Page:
Chrysler Corp. is increasing prices for its 1982-model year and extending its customer rebate program.
And General Motors Corp. said it is extending its program of reduced interest rates on new-car loans through Sept. 23 at the request of many of its dealers.
The Chrysler price increase will be an average 7.7 percent, or about $622 a car, for the start of the 1982 model year, the No. 3 automaker said today.
Chrysler's price increases are tentative, however, and could be reduced somewhat, depending on prices set by other automakers and on consumer reaction, said Harold K. Sperlich, president of Chrysler's North American Automotive Operations.
Sperlich said the increases, which were announced to Chrysler dealers by telegram, will remain tentative until the company's new models are introduced early in October.
GM already has announced tentative price increases averaging 6 percent, or about $617 a car, for its 1982 models. Ford Motor Co. hasn't announced prices for the 1982 model year.
Chrysler's increases were necessary to offset inflation and the fact that the No. 3 automaker had not raised its prices as much as its competitors during the 1981 model year, Sperlich said.
"You offset as much of inflation as you can with greater productivity," Sperlich said. "The rest simply has to be passed on.
"If you're looking for price reductions, the place where this country can get it and get it quickly is in interest rates," he added.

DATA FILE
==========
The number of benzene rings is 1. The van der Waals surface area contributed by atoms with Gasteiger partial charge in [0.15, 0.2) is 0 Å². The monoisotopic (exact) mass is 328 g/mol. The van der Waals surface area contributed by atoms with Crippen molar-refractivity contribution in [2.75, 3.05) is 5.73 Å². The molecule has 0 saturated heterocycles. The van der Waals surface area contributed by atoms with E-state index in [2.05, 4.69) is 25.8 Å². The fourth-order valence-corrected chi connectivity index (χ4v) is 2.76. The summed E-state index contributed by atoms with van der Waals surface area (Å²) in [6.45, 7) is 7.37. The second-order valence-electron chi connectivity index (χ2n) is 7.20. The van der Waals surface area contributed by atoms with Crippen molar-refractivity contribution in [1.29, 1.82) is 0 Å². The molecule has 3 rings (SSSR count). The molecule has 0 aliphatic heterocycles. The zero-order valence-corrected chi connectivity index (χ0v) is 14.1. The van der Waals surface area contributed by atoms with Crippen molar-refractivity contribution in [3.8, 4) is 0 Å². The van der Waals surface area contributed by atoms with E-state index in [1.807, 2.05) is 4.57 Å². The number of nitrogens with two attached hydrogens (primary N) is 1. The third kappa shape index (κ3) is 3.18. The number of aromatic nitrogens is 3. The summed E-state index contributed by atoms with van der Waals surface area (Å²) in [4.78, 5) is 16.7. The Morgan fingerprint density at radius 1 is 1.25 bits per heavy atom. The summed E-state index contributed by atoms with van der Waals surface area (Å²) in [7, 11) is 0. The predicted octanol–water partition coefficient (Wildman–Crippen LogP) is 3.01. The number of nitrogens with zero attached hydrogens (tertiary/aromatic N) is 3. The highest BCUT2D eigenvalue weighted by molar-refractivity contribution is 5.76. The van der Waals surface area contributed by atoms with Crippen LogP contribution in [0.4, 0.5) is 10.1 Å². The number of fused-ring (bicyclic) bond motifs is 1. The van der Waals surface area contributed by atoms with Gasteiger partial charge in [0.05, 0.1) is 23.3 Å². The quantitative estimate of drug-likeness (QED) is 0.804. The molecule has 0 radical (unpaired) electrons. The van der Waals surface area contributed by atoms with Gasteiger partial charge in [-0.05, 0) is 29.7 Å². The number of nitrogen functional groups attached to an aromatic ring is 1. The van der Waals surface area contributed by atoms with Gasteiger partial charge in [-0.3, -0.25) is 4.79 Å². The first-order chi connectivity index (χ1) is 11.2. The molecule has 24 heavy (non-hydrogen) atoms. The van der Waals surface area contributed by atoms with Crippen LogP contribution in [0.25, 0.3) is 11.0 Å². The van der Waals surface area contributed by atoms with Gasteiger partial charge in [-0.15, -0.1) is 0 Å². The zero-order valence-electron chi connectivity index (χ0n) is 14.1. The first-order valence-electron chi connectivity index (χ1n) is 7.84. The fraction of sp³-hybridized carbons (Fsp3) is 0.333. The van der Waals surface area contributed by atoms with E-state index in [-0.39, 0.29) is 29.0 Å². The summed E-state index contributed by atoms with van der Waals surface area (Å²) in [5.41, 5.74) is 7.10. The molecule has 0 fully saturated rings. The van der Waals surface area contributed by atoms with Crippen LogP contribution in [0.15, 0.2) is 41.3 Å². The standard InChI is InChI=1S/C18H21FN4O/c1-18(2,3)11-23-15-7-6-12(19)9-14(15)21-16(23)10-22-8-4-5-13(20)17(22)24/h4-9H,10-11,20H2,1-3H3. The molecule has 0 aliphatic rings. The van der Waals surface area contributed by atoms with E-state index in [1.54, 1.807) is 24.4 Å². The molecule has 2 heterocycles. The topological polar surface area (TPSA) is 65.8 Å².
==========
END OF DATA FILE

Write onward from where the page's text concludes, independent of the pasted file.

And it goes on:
Few details were available, but Chrysler apparently concentrated the price increases in its best-selling cars in an attempt to squeeze the maximum amount of profit out of its sales.
The price of its lowest-priced Omni-Horizon Miser subcompacts will increase 8.7 percent to $5,976, while the bottom-line price for a K-car compact will go up 8.4 percent to $6,500.
Chrysler said part of the increase covers higher levels of standard equipment, along with increases in some option prices and higher delivery charges.
GM, the industry's pricing leader, said earlier that the 1982 model year may mark a change in its normal pattern of ordering relatively small price increases every three months or so.
GM said it wants to avoid such quarterly price hikes in the future. Its stiff tentative price increase also was seen as a tactic to encourage sales of leftover 1981 models, which currently are in oversupply.
GM launched its program of reduced-rate loans on July 28 to provide loans at 13.8 percent interest to customers at participating dealers. The offer was to have expired today.
The new ending date for the offer is one day before the introduction of several of GM's new 1982 car and truck models.
GM and the other major automakers began offering rebates and other incentives in late July and early August in an attempt to boost sales, which had fallen sharply since early June.
Chrysler has been offering rebates of between $300 and $1,000 on certain models; Ford has a dealer incentive program in effect that could mean customer savings of up to $1,000 a car; and American Motors Corp. also has been offering dealer incentives of between $100 and $450 a car.
Chrysler began offering rebates of $300 to $1,000 per car on Aug. 3. The offer had been scheduled to expire Monday.